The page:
Last year many commemorated the fiftieth anniversary of PAX. PAX was a Mennonite service venture from 1951 to 1976 that provided many with splendid opportunities to contribute to God's Kingdom. Not much has been written about PAX. In fact, much more could and should be written about various Mennonite service ventures before, during, and after World War II. In 1969 Uri Bender wrote a PAX story entitled Soldiers of Compassion, but not much has been written after that date. Bender's book can still be read with great profit. It contains much anecdotal but also very useful statistical information. However, it is not complete and contains a number of errors and strange omissions. For instance, Bender does not include the first twenty PAXmen who went in 1951 unless they decided to stay beyond one year of service. They are sometimes referred to as the "lost Paxmen." Fortunately, Redekop does not omit them.

Redekop's work is not anecdotal but consists of a brief history of PAX. It discusses the origins of PAX which grew out of post-World War II Mennonite relief experiences such as Mennonite Voluntary Service (MVS). In fact, Redekop who served with MVS in Europe was one of the first to suggest PAX. Soon after PAX was launched, the Selective Service allowed young men to fulfill their military obligation by "doing PAX." Many eagerly seized this opportunity, and in the course of time some 1100 men served. Yet, PAX also accepted non-draftees. Among them were many Canadians. It would be interesting to know what motivated them.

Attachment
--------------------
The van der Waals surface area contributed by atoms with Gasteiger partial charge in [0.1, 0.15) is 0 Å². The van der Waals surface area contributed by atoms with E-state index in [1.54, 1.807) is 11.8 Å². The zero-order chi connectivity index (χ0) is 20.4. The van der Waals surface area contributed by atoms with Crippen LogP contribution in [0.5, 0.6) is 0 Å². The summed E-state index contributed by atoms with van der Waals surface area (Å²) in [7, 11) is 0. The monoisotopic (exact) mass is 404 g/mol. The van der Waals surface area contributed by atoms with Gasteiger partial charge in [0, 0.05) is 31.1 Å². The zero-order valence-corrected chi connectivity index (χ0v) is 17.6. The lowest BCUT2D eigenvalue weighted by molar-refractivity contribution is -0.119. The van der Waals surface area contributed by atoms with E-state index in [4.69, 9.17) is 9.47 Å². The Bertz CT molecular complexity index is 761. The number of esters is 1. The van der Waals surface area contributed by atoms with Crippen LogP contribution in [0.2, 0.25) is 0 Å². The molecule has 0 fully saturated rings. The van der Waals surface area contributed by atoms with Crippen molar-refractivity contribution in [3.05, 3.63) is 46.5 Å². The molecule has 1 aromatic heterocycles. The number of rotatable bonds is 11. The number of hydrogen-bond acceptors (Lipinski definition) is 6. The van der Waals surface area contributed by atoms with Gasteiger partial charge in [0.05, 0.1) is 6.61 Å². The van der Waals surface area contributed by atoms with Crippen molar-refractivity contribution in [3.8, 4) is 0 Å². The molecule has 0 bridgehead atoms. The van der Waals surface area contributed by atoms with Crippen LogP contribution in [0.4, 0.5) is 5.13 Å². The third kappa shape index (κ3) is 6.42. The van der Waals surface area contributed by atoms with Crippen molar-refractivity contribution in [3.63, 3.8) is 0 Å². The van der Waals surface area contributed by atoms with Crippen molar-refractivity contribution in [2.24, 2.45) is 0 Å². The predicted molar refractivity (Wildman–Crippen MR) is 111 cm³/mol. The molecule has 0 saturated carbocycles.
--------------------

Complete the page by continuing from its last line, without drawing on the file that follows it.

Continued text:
As Redekop pointed out, PAX started in Germany where PAXmen helped build refugee homes, but in a short period of time expanded its scope to other parts of Europe such as Austria, France, and Greece, and to the Middle East, Africa, Asia, and Latin America. Next, the author discusses briefly major PAX projects such as the road building in Peru and Paraguay, PAX's organizational structure, and its impact on MCC and the church and participants. Not all PAX projects required considerable physical labor or mechanical skills but consisted of providing relief to those in need.

The author views PAX as a very positive experience for all those who were in some way involved with this service venture. This reviewer would wholeheartedly agree. Almost all former PAXmen with whom he has communicated considered PAX as one of their most important, life-changing experiences. Yet, he has also heard a few discordant notes.

Redekop does not tell us much about individual PAX experiences. Bender's book provides that element. Nor does he tell us much about the "support system" which consisted of many matrons and others who looked after the physical and spiritual welfare of the men. PAX consisted of much more than 1100 PAXmen. We would also like to know more about PAX's administrative structure, its impact on MCC and local churches. For instance, it would be interesting to determine how many ex-PAXers later served their local churches, with MCC or other Mennonite organizations. In fact, a "complete," more inclusive history of PAX still has to be written.

Yet, this is a very useful, brief survey of and introduction to the life and work of PAX. Today MCC offers many service opportunities, but many ex-PAXers might feel nothing can ever compare with their experiences! We can be very thankful for those who had the vision to launch such a unique program.

Gerlof D. Homan
Normal, Illinois